A's manager Bob Melvin added: "There are certain guys who you feel like are a little more replaceable than others. He's a tough one. ... He makes everybody in the infield better. All you've got to do is get it over in his direction. He's got a wide wingspan and he picks everything out of the dirt.

"It's tough not having him out there, but that's why we have a Mark Canha, a (Jurickson) Profar, and a Chad Pinder. It gives somebody else an opportunity."

Olson was not given a timetable for his return, but he noted a wide variance in other players with the same injury, anywhere from four to eight weeks. While he's obviously disappointed, he believes the team can survive without him.

"We've got guys -- Canha, Pinder, (Franklin) Barreto, and Profar -- all of those guys are very established and have good at-bats," Olson said. "They're guys who are going to get more at-bats because of it. I don't think it's a bad thing. It sucks for me, but I'm glad these guys are going to get a little more regular playing time."

[RELATED: A's have options at first base in light of Olson injury]

Although he hasn't missed any games yet, Olson joked he has already experienced the effects of sporting a cast on his right hand in his everyday life.

"I had to go to the store today to get stuff for my apartment. I got a ton of stuff. Then I got to the apartment complex, and thought I was going to have to make like five trips because I can only carry things with one hand," he laughed.

As Olson adjusts to life with just one functional hand, the A's must adjust to life without Olson's powerful bat in the lineup and his slick glove in the field. In both cases, it will be a difficult process.

Five free agent starting pitchers still available for A's to target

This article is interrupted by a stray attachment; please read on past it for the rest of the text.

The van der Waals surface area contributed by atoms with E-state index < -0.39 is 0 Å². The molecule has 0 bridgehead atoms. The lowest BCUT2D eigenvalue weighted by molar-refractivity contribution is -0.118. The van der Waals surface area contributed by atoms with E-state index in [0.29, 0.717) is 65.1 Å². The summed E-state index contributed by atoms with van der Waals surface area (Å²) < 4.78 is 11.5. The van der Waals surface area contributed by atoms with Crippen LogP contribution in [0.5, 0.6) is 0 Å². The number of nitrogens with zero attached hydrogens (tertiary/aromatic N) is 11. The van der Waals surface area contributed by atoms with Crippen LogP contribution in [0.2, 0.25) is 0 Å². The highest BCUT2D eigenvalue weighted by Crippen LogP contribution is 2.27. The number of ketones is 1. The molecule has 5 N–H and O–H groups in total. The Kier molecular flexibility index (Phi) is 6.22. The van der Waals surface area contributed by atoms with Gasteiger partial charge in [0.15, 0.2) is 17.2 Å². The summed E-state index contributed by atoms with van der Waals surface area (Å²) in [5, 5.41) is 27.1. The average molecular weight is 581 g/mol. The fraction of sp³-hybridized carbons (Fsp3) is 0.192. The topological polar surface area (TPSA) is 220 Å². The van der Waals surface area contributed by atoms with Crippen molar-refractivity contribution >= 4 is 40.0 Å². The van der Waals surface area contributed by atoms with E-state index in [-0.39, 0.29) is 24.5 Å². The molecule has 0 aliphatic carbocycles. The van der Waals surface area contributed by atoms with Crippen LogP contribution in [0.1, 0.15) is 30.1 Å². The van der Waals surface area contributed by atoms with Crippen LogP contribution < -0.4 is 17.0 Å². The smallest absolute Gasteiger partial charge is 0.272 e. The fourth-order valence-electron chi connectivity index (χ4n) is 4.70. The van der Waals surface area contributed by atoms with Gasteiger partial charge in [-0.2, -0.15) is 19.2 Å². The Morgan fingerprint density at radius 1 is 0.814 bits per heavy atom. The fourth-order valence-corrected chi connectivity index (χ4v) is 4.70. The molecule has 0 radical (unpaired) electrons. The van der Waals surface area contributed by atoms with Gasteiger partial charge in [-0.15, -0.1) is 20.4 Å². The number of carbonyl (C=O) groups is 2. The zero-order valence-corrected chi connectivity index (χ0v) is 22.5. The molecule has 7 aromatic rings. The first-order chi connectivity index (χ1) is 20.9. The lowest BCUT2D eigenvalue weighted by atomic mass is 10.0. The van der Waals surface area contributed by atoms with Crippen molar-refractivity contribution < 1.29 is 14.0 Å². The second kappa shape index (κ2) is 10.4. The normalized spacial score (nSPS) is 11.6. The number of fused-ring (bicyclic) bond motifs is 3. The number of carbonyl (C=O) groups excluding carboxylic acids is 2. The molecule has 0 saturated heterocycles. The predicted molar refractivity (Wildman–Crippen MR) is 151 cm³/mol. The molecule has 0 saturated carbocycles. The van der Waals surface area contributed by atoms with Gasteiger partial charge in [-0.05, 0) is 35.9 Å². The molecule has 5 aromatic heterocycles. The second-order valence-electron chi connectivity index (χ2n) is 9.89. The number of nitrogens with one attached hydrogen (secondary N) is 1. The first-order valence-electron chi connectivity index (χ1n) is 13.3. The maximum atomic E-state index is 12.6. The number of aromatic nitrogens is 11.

Five free agent starting pitchers still available for A's to target

It's no secret the A's could use some starting pitching help.

The problem became more dire this week when the team announced talented left-hander Jesús Luzardo would be shut down for four to six weeks with a rotator cuff strain.

Though the season is already underway, there are still several starting pitchers available on the free agent market. Former Cy Young Award winner Dallas Keuchel tops the list, but don't expect the A's to throw massive money his way.

Instead, Oakland may choose to pursue one of these five starters:

Edwin Jackson

Jackson certainly makes the most sense of anyone. The 35-year-old right-hander was the most pleasant of surprises last season. Jackson went 6-3 with a 3.33 ERA in 17 starts and was a key part of the A's clubhouse chemistry.

The two sides have been in contact for much of the offseason but have not been able to come to terms on a deal. That could change now that Jackson and the A's both figure to be a little more desperate.

James Shields 

At the age of 37, Shields is obviously nearing the end of his career, but he figures to get a shot somewhere in the league. The former All-Star went just 7-16 with a 4.53 ERA last season with the White Sox but did pitch over 200 innings.

Shields has a career ERA of 4.01 in 13 seasons. The right-hander would likely fair better on a team like Oakland, especially playing his home games at the pitcher-friendly Coliseum.

Miguel González

González is coming off season-ending rotator cuff surgery, but at just 34 years old he has a chance to bounce back. The right-hander went 8-13 with a 4.62 ERA in 2017, his last full season, but recorded a solid 3.73 ERA the year before.

González has a career ERA of 4.06 in seven major league seasons and could be another pitcher who would benefit from the Coliseum. He will be available for cheap, making him a low-risk signing.

Yovani Gallardo

Gallardo has struggled the past few seasons, but at just 33 years old, he still has time to regain his form. The right-hander has a career ERA of 4.06 in 12 big league seasons.

Gallardo's last productive season came in 2015 with the Texas Rangers. The former All-Star finished that year 13-11 with a 3.42 ERA. Like González, he should be available for a low cost.

[RELATED: A's have options at first base after Olson injury]

Bartolo Colón

Yes, Big Sexy is still going strong at the age of 45. You've got to think someone will take a flier on the former Cy Young Award winner, who will be entering his 22nd major league season.

Colón has 247 career wins and a 4.12 ERA, though he struggled to a 5.78 ERA last season in Texas. But three years ago, the right-hander went 15-8 with a 3.43 ERA and made his fourth career All-Star Game.